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Jean de Lattre de Tassigny – A Forgotten Hero of France

Stew’s Introduction

General Jean de Lattre de Tassingny. Photo by Willem van de Poll (c. 1946). Nationaal Archief. PD-CCA – Share Alike 3.0. Wikimedia Commons.
General Jean de Lattre de Tassingny. Photo by Willem van de Poll (c. 1946). Nationaal Archief. PD-CCA – Share Alike 3.0. Wikimedia Commons.

I’m very pleased to have Jeff Koch as our guest blogger today. Jeff’s title about a forgotten hero is very true. However, the number of memorials and streets named in honor of Jean de Lattre de Tassigny throughout France keeps his name in the eye of the public. The problem is the majority of the population probably doesn’t know anything about his accomplishments. Until Jeff introduced me to General de Lattre de Tassigny, I had never heard of him. He’s not someone who shows up in the books I read as part of my research on the new book (Where Did They Put the Gestapo Headquarters? A Walking Tour of Nazi Occupied Paris). As I did some preliminary reading on the general, I don’t think I’ve ever seen so many decorations bestowed on anyone as General Jean de Lattre de Tassigny. As you’ll see, he was one of the most beloved French military leaders of both world wars.

Meet Jean de Lattre de Tassigny

“An optimist is a man who plants two acorns and buys a hammock” – Jean de Lattre de Tassigny Read More Jean de Lattre de Tassigny – A Forgotten Hero of France

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An Infamous Mistress

Stew’s Introduction

A Right Royal Scandal. Murden, Sarah and Joanne Major. South Yorkshire: Pen & Sword History, 2017.
A Right Royal Scandal. Murden, Sarah and Joanne Major. South Yorkshire: Pen & Sword History, 2017.

We are extremely fortunate to have Sarah Murden and Joanne Major grace (no pun intended) our site today with their guest blog. Sarah and Joanne are the co-authors of an extremely fascinating biography of the infamous courtesan, spy, and survivor of the French Revolution, Grace Dalrymple Elliott. They are meticulous with their research, especially with a subject that did not leave a whole lot behind for historians. Sarah and Joanne live in the UK and consider themselves “history detectives” who write/blog about all things having to do with the Georgian and early Victorian Eras. Their new book A Right Royal Scandal picks up where Grace leaves off with the reader’s entrance into the beginning of the Victorian Era. You can visit with Sarah and Jo on their web site https://georgianera.wordpress.com as well as purchase their books on www.Amazon.com.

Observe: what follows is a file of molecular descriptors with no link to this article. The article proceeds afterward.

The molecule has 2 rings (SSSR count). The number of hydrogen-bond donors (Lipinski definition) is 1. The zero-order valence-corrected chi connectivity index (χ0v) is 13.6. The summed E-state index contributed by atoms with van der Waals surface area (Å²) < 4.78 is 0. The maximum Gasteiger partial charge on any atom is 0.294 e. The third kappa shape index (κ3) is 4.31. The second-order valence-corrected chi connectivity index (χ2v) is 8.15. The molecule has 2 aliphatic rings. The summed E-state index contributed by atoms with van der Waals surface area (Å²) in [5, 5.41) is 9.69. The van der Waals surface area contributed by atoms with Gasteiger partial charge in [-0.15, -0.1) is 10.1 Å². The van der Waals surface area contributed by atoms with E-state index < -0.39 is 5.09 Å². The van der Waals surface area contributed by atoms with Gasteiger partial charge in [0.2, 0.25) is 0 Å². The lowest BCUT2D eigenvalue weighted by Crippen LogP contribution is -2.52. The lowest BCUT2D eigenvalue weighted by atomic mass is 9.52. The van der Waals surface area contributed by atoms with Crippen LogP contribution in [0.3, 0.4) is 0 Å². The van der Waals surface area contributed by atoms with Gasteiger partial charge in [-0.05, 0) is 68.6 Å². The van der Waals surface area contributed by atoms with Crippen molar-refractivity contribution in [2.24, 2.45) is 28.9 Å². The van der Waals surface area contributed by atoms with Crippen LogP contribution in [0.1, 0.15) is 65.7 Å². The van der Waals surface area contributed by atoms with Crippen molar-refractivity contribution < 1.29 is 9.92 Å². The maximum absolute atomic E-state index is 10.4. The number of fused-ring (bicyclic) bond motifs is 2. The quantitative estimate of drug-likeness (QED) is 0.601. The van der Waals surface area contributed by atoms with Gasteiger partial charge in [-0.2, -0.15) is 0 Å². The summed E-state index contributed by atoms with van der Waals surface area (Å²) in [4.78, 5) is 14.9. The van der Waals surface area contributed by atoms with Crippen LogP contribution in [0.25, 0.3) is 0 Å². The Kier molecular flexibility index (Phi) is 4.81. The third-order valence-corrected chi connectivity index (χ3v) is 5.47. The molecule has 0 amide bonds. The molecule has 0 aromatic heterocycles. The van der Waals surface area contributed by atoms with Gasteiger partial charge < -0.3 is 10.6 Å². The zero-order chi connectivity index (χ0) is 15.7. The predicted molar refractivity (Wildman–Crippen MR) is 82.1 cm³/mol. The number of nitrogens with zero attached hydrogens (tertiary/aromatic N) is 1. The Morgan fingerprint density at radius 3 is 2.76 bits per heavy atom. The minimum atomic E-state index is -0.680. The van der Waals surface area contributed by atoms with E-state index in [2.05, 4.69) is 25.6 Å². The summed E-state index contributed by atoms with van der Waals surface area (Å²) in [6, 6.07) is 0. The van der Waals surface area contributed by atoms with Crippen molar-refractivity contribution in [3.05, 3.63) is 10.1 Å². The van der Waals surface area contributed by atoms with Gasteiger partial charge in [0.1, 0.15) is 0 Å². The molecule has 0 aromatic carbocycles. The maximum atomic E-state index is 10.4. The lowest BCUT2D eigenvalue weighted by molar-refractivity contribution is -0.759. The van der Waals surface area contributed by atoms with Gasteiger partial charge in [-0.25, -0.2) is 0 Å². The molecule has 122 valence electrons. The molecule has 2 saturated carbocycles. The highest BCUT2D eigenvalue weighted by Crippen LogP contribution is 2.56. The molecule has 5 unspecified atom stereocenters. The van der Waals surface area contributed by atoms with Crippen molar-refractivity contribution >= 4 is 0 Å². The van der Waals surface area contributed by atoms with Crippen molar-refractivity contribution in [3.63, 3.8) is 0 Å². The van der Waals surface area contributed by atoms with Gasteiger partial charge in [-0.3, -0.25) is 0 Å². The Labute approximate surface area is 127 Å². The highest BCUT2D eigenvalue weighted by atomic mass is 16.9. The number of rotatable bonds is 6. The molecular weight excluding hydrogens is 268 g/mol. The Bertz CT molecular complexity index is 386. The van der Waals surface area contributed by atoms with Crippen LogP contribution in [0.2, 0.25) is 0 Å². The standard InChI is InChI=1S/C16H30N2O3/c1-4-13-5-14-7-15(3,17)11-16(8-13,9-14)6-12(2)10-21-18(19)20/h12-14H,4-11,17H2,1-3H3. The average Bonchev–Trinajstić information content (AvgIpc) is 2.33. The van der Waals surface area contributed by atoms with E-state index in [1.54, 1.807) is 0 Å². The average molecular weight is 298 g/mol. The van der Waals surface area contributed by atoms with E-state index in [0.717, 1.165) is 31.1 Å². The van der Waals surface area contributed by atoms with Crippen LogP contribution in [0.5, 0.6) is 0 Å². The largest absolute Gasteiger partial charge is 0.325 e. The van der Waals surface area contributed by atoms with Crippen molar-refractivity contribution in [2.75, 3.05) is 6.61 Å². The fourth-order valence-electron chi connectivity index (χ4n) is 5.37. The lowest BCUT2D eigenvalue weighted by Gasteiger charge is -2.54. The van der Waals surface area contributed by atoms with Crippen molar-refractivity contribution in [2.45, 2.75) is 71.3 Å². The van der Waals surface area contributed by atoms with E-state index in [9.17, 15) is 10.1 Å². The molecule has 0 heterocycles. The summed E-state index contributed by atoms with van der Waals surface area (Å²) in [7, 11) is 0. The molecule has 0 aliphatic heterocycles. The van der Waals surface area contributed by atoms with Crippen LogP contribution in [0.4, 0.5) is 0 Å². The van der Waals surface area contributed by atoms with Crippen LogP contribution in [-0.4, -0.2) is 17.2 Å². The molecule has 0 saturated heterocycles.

Research Background

Portrait of Georgiana Augusta Frederica Elliott (Seymour), later Lady Charles Bentinck. Painting by Sir Joshua Reynolds (1784). Metropolitan Museum of Art.
Portrait of Georgiana Augusta Frederica Elliott (Seymour), later Lady Charles Bentinck. Painting by Sir Joshua Reynolds (1784). Metropolitan Museum of Art.

Being able to add so much information to Grace Dalrymple Elliott’s story was something of a happy accident. We were researching the Reverend Charles Cavendish Bentinck (ancestor of the British royal family) and his wife Sinnetta Lambourne who had gypsy blood (they are the subjects of our book A Right Royal Scandal: Two Marriages That Changed History).

King George IV when Prince of Wales. Painting by Richard Cosway (c.1780–1782). National Portrait Gallery. PD-100+
King George IV when Prince of Wales. Painting by Richard Cosway (c.1780–1782). National Portrait Gallery. PD-100+

The Rev. Cavendish Bentinck’s father had been married twice and his first wife was Georgiana Seymour, Grace’s daughter. Reputedly, the Prince of Wales was Georgiana’s father.

Meet Grace and Her Family

Portrait of Mrs. Grace Dalrymple Elliott. Painting by Thomas Gainsborough (1778). Metropolitan Museum of Art. PD-100+ Wikimedia Commons.
Portrait of Mrs. Grace Dalrymple Elliott. Painting by Thomas Gainsborough (1778). Metropolitan Museum of Art. PD-100+ Wikimedia Commons.

Grace Dalrymple Elliott was an infamous eighteenth-century courtesan. Married young to Dr. (later Sir) John Eliot, a messy and public divorce and criminal conversation trial ensued when Grace was discovered in a bagnio with the worthless Viscount Valentia. An earl, a prince and a French duke became, in turn, the lovers of the beautiful Grace and she picked her protectors wisely.

We’re always easily side-tracked and Grace – and her wider family – swiftly took over our research. While we can’t definitively say that the Prince of Wales (the future George IV) was Georgiana’s father, we discovered letters between Queen Charlotte and her eldest son which proved conclusively that they both believed the girl to have blue blood.